There is no better time for the No. 17-ranked Stanford women's tennis team to make a statement about its postseason chances than Saturday, when the Cardinal hosts No. 1 California at Taube Family Tennis Stadium at noon.
Stanford (12-5, 7-1 Pac-12) hasn't been ranked among the top 10 since early February, and the Cardinal is unlikely to climb that high even with an upset of California (19-0, 7-0 Pac-12), the country's only remaining undefeated team.
But, a win on Saturday would vault Stanford into contention for the Pac-12 title, and possibly force the addition of a make-up match next week prior to the start of the Pac-12 Championships in Ojai.
A Stanford victory coupled with a UCLA win over USC would result in the Cardinal winning the conference outright. A Stanford triumph combined with a USC win over UCLA would result in the Cardinal and Trojans facing off next Wednesday at a neutral site.
At this point, another signature victory really couldn't hurt. Stanford, which already owns notable wins over Florida, TCU and UCLA, remains in the mix to serve as a possible host site for NCAA Championships first and second rounds.
However, hosting duties are limited to the nation's top 16 programs as determined by the selection committee. A strong schedule will likely enhance Stanford's resume, but all the guesswork can be eliminated by knocking off the Golden Bears, who are enjoying their best start in school history.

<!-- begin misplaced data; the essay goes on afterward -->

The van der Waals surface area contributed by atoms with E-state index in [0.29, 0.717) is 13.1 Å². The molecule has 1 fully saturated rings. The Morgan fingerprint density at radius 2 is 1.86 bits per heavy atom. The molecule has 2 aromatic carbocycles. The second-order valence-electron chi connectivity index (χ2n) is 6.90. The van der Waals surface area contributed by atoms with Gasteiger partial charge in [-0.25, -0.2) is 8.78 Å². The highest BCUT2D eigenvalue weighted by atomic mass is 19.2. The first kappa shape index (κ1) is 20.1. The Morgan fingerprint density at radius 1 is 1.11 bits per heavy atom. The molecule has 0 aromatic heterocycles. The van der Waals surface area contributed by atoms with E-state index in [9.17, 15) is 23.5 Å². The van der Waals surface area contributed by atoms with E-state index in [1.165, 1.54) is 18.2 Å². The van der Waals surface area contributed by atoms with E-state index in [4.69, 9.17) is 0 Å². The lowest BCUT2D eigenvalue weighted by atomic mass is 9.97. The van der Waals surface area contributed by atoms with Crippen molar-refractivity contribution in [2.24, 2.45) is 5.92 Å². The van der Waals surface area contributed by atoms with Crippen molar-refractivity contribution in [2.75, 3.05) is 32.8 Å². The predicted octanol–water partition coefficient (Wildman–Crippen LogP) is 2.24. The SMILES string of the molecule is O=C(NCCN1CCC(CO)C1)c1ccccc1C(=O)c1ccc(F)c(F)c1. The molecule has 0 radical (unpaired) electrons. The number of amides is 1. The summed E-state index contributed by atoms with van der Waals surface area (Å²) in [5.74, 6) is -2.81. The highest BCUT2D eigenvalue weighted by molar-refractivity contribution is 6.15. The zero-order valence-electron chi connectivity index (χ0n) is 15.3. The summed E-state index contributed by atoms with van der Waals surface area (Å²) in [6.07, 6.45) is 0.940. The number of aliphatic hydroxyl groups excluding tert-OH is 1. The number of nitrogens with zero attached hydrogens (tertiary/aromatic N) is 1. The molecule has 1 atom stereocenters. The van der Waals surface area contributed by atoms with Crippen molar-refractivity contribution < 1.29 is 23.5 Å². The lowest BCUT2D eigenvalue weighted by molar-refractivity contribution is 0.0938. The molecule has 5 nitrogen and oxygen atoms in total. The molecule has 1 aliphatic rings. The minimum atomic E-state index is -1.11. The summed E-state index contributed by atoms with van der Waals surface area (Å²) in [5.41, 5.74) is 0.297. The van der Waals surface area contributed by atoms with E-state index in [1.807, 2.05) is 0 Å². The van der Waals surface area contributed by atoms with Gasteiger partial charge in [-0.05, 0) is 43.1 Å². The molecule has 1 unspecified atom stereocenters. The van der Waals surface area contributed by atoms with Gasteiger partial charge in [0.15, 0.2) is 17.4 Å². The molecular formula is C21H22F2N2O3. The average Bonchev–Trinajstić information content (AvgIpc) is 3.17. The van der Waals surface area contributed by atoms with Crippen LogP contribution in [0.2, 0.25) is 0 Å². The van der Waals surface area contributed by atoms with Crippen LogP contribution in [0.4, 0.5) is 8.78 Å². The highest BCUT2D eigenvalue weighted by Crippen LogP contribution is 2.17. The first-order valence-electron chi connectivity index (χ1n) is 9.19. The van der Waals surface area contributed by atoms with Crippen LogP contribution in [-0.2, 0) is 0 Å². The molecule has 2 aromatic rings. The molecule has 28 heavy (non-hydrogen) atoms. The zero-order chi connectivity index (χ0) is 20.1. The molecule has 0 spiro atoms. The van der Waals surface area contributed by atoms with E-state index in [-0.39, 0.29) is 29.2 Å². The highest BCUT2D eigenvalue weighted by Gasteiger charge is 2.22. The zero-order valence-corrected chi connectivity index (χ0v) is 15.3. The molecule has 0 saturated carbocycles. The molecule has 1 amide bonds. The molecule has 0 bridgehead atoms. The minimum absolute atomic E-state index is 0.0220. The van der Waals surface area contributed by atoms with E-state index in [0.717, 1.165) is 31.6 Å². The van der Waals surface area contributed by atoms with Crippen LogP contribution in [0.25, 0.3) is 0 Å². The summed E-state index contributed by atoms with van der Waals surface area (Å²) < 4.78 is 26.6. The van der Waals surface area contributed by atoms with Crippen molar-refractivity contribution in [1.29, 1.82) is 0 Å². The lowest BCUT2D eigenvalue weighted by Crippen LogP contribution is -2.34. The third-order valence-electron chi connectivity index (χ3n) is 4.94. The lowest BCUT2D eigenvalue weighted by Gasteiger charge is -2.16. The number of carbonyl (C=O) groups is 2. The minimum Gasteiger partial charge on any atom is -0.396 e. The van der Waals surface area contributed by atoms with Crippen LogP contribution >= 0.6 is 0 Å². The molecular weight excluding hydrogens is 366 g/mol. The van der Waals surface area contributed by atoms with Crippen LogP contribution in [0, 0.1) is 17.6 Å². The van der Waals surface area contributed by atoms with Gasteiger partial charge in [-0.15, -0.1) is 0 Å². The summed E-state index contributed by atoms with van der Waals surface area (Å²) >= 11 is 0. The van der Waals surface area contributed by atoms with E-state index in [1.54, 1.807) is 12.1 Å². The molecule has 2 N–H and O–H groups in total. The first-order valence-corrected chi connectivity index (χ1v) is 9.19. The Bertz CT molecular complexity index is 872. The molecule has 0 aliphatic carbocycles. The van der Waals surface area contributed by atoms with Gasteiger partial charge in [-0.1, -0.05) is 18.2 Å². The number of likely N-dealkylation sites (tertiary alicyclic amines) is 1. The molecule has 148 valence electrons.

Here's the thing: Stanford actually matches up well against California, with the Cardinal having won 10 of the past 15 meetings, including each of the past two seasons in dramatic fashion during the NCAA Championships Round of 16. The Golden Bears posted a 4-3 win two weeks ago in Berkeley, but that match did not factor into the conference standings and the Cardinal rallied to close the gap after trailing 4-1.
If it's possible to consider an opponent ranked outside the nation's top 15 as "dangerous", that would be Stanford. The Cardinal has won 10 of its past 12 NCAA Tournament matches when seeded lower than its opponent, including four in a row on the way to becoming the lowest-seeded squad (No. 12) to capture a national championship in 2013.
Krista Hardebeck was a freshman on that NCAA title team, and she's also Stanford's hottest player as of late. Hardebeck (20-5 overall, 16-1 duals) is riding a 14-match winning streak in her senior campaign since suffering her most recent loss on Jan. 30.
Stanford's lineup has also received a boost with the addition of Carol Zhao (6-1 overall, 6-1 duals). The Cardinal boasts a 6-1 record with Zhao in the lineup compared to a 6-4 mark when the 2015 NCAA Singles runner-up and three-time All-American does not play. Zhao missed the entire fall as she had been training with the Canadian National Team and competing in pro tournaments. Zhao attended classes in the fall and has been enrolled in full-time units this quarter.
The Cardinal has been particularly strong in doubles, losing the point in only three matches this season. Two doubles teams are ranked, including the nation's No. 4 duo of Taylor Davidson and Caroline Doyle (21-4 overall, 9-3 duals).
Stanford continues Pac-12 play this weekend at home with a three-game series against No. 17/12 Arizona.